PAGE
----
Newton Garrett Galileo Royal Society Oxford ROY society university of Oxford EMMY Principia Kim Pepsi Israel Thomas Gresham professor London
"robert hooke" Discussed on In Our Time

In Our Time

02:42 min | 3 years ago

"robert hooke" Discussed on In Our Time

"Yes, I think yes, just chummy with you. He comes up with the word and he and he's, he says this to Newton and knew this is when you can writes back same cassette of correspondence, pastor a standing on the shoulders of chance. Now. Because hook has never seen anyone. Explain what gravity isn't Thompson nearby scrape before. I'm because Newton comes along later and set makes us the foundation of his theory of gravity hook throughout the rest of his life. Believed he'd given this idea to Newton and Newton had stolen it insofar as Newton publishes it without technology. His debt talk. In fact, we know that unit already come up with this idea already wasn't telling you anything, he didn't know, but you can understand it from hooks punter view. It looks as if his idea is being stolen and he's furious when he's dealing with the most secretive man in the universe at that time Newton, Disney indeed. And this is a world in which everybody is engaged in piracy. Disputes every Newton later on falls. I would live nuts ever who's invented calculus. Everybody is saying you've stolen. My idea, hook isn't alone in being acutely sensitive to. This is similar as with the lens who can vote. I suggest that the part of the pundits ellipses if there were an inverse square law, but. What Newton did was bluffed say yet? Yes, the patent would be an ellipse. And then he spent the next two years dedicating himself to doing the mathematics to prove Muslim ellipse. Again, it's so similar sort of priority debate about ideas and working out the months. I think the key thing here is Newton's mother died in sixteen seventy nine. He tended to six months. He came back in November, sixteen seventy. Nine hundred found hoax letters on his on his desk. And what hooked says in that initial letter which is a remarkable letter, referring back to a book, the who could publish five years earlier book called an attempt to prove the motion of the earth. What hoax that is all about all berries attract or all celestial bodies attract centrally. So they track things to themselves. The second thing is that you can compound Mushin so you can analyze the orbits of planets by thinking of them as rectilinear motion in a tangent. So the so you can think of plummets as moving in a way that they would move in a straight line except they're constantly pulled back by this attractive force. It just two very simple ideas. And the third thing is the the inverse square or the one over ask, wait law now need knows this as David is just said, he's noted for for a long period of time. But what he doesn't know is that you can analyze orbital motion through rectilinear motion plus central attractive force..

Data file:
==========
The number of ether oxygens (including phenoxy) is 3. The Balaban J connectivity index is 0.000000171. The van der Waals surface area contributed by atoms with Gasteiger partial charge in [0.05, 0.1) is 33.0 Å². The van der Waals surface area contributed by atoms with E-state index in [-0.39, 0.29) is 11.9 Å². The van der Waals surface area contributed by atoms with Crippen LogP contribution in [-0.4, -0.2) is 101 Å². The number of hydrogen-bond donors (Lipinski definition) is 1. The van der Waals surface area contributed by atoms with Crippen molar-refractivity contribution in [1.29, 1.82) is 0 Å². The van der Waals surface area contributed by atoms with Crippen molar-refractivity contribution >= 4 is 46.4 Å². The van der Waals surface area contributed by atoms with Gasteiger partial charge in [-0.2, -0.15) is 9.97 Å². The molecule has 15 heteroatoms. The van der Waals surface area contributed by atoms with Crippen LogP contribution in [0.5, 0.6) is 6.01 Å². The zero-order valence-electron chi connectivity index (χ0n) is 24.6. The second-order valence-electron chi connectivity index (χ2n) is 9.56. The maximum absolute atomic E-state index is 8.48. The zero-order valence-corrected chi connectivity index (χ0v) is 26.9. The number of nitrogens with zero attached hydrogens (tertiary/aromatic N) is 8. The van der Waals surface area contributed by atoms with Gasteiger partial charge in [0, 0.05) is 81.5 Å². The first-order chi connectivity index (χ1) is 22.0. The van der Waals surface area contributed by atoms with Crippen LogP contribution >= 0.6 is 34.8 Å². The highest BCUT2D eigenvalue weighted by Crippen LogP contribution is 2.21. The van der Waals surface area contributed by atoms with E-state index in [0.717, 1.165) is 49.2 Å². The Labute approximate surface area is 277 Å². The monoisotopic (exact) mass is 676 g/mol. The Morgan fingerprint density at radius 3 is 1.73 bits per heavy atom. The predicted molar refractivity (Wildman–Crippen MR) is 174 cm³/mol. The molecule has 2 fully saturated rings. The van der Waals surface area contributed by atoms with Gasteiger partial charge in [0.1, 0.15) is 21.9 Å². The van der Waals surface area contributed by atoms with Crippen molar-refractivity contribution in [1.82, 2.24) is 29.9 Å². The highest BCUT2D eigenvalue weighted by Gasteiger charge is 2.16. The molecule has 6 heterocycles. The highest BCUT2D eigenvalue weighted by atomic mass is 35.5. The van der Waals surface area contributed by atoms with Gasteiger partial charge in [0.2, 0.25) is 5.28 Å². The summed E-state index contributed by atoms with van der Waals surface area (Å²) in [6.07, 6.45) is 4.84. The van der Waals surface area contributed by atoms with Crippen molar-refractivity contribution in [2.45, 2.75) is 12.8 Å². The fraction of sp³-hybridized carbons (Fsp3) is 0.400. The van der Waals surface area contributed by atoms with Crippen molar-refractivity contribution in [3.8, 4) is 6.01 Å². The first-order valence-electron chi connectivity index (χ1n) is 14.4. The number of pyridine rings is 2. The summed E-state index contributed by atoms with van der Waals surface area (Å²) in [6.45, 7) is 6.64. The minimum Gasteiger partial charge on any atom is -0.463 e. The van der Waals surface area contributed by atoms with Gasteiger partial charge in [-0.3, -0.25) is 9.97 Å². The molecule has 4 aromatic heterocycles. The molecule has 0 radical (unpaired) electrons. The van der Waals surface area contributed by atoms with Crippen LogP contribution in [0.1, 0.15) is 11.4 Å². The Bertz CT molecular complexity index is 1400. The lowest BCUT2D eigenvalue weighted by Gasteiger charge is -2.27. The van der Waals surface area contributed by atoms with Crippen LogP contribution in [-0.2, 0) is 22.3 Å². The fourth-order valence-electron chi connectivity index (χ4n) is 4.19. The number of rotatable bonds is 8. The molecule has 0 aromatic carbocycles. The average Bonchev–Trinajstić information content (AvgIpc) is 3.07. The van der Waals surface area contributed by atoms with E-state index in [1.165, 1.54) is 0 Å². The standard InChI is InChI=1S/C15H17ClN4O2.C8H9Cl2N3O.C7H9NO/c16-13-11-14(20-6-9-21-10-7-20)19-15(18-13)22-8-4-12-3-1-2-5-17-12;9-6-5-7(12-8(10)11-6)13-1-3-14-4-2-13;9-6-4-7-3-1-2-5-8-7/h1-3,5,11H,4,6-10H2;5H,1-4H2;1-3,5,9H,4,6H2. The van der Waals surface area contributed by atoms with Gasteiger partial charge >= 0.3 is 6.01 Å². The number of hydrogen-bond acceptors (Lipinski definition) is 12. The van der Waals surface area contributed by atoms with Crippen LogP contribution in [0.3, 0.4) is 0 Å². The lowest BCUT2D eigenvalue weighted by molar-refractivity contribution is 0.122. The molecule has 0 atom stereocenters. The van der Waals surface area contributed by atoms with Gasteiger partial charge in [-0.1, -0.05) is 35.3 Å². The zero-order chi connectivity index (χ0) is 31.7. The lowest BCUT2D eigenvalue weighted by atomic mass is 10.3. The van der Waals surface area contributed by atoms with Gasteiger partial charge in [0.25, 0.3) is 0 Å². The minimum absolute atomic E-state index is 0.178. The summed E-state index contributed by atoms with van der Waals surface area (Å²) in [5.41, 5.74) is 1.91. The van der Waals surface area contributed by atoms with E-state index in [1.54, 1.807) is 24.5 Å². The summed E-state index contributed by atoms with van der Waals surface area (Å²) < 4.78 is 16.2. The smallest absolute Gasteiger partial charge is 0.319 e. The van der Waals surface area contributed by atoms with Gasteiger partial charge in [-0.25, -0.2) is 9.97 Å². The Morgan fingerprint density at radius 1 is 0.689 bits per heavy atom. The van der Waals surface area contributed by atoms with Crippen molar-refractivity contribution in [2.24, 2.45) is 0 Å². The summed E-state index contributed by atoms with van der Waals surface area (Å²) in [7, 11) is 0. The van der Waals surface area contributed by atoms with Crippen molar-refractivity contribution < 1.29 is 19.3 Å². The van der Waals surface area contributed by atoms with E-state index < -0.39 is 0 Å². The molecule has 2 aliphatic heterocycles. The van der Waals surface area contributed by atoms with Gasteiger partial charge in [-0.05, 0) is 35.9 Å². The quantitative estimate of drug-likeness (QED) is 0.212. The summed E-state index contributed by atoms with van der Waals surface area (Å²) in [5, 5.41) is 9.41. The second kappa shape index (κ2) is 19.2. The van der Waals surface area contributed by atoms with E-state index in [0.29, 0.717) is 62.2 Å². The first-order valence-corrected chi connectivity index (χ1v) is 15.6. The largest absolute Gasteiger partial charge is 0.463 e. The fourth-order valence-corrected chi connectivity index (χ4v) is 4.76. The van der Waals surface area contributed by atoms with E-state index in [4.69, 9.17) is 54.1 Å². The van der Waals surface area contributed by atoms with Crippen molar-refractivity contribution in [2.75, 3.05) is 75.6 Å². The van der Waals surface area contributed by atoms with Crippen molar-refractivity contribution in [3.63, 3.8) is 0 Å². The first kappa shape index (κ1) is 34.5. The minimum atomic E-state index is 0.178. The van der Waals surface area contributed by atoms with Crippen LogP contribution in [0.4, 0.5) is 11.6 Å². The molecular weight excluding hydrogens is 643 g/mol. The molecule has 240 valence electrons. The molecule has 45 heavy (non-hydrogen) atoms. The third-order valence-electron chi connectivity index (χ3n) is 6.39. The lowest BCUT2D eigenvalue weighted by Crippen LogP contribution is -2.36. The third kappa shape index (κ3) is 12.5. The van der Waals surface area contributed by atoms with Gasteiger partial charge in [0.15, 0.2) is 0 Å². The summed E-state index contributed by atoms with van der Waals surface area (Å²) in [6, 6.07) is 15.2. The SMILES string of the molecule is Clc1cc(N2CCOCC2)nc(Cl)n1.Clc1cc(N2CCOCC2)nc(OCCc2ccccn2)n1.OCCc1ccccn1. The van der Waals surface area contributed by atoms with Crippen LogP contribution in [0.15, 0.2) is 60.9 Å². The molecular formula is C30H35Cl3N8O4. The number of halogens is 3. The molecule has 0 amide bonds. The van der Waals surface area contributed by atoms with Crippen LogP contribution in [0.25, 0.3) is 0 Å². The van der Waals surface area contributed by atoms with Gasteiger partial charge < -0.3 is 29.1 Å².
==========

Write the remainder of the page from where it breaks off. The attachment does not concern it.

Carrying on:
Newton hook Mushin Thompson David Disney five years six months two years
"robert hooke" Discussed on In Our Time

In Our Time

03:46 min | 3 years ago

"robert hooke" Discussed on In Our Time